COULD the FAI Cup prove to be the saviour of Irish soccer? With the largest crowd in four decades, over 36,000, flocking to the Aviva Stadium last weekend, there followed a spectacle to enthrall the masses. And now a seed has been sown that the domestic game could achieve what is has always threatened, to capture the hearts and minds of the public.
It may be fanciful, but such was the sense of occasion around Sunday’s showpiece, coupled with County Sligo’s genuine joy in victory, that minds are already turning to next season’s competition.
As Sligoman Tommie O’Gorman of RTE reported, there were more people in Lansdowne Road last Sunday than saw Spurs against Blackburn last weekend. In the same way that the GAA is more about the race for the All-Ireland title than the league, the glamour of Gaelic Games has always been about the Championship and Croke Park, the mecca on the long road of pilgrimage.
Now with a stadium worthy of the occasion, soccer can replicate that with the new Lansdowne Road and the FAI Cup.
The homecoming in Sligo town was every bit as special as an All-Ireland winners’ return. This after all, was still about Irish people celebrating their heroes, even if professional soccer, even in Ireland, dictates that those heroes are not necessarily home-grown.
There is no doubt that the novelty factor of playing in the new Aviva Stadium contributed greatly to the attendance last Sunday. But there is no reason why that novelty cannot be replicated every November for every final, in the same way that Croke Park is the holy grail for GAA players and fans alike.
League of Ireland games do not attract big crowds, but FAI Cup clashes do prick the interest of the public in those towns where locals do not always give their side much heed.
If a club like Sligo or Waterford or Monaghan progress to the latter stages, the crowds do swell. Partly due to the bandwagon-ism which is something that Irish clubs are actively trying to create, but even the most hardened critic of League of Ireland soccer would struggle not to wish his/her own club success when they inch towards the Cup final. There may not be the numbers in grounds, but in general, there is a tremendous amount of goodwill towards local clubs among Irish communities.
While the FA Cup in England has been devalued somewhat in recent years, the pure football element, the small quaint grounds and the great prize at the end, is very much a part of the FAI Cup.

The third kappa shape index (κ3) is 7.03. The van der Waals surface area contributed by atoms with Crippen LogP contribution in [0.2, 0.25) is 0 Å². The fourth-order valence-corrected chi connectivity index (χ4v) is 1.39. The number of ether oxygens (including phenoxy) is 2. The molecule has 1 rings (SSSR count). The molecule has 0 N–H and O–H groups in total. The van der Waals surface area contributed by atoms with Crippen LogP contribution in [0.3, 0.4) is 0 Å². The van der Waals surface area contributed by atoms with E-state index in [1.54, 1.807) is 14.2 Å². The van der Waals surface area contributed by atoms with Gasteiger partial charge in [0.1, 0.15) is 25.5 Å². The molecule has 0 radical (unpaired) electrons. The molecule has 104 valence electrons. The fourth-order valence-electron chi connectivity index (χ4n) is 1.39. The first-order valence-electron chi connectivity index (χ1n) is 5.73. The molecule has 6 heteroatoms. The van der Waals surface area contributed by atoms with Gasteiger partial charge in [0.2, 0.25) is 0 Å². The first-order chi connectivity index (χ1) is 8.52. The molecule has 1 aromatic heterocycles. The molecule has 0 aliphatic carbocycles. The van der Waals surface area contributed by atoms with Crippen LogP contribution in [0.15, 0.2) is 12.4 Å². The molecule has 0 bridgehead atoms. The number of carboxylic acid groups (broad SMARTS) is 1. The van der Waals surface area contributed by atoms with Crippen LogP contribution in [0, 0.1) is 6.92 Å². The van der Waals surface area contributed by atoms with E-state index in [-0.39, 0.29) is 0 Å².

One of the biggest failures of those running and marketing the League of Ireland is their inability to replicate the ethos and atmosphere of the GAA, when it is entirely possible. If you can’t beat them, join them.
The reason crowds swell GAA grounds in the summer is often a wish to witness history in the making. And it is this history that is largely ignored by League of Ireland clubs, despite the fact that some of them have been around since the late 1800s.
Shamrock Rovers are one of the few sides who tap into that sense of history. They are a brand name known throughout the country, renowned for their past successes and synonymous with the FAI Cup.
Marketing that history is something League of Ireland clubs need to exploit and the Cup, precisely because of its history, is the vehicle that allows domestic soccer to claim a higher profile.
In Irish sport, the black and amber jersey of Kilkenny hurling is iconic because it represents all the great sporting heroes of the past. The same can be said for the likes of the Green and Gold in Kerry, the Purple and Gold of Wexford. Even the titles of the jerseys provoke nostalgia. Inter-county players change every year, but the sense of stepping into the boots of past-masters is what makes the GAA special.
The FAI Cup is Irish soccer’s equivalent and in the years gone by, it was massive part of the Irish sporting landscape. Indeed the 1940s, 50s, and 60s drew huge crowds to League of Ireland matches but the cup was always the Blue Riband. I often wish if, along with footage of the All-Ireland finals, RTE’s ‘Reeling in the Years’ had included each year’s FAI Cup final.
League of Ireland clubs have worked hard to improve their facilities and the best grounds now, in some ways are better than many Gaelic grounds, with their emphasis on seated stands.
They still have a long way to go, and the well-publicised financial difficulties of clubs may mean they never succeed . But the idea of stadiums that look like stadiums must be an avenue that clubs strive to go down. The appeal of the Aviva proves this, as Jim Morrison once said to Wayne Campbell, “If you build it, they will come.”
Replicating last Sunday’s final, in all aspects, must be the way forward for Irish clubs. Sports fans want a sense of occasion, including on Friday nights when they visit grounds up and down the country. The Cup gives clubs that occasion. And at the end of it, they have the promise of a showpiece finish in a venue befitting its status.
The beaten side in a final will always lament not taking their chances. The guardians of the domestic game should not allow themselves to do the same now.
First posted, Nov 2010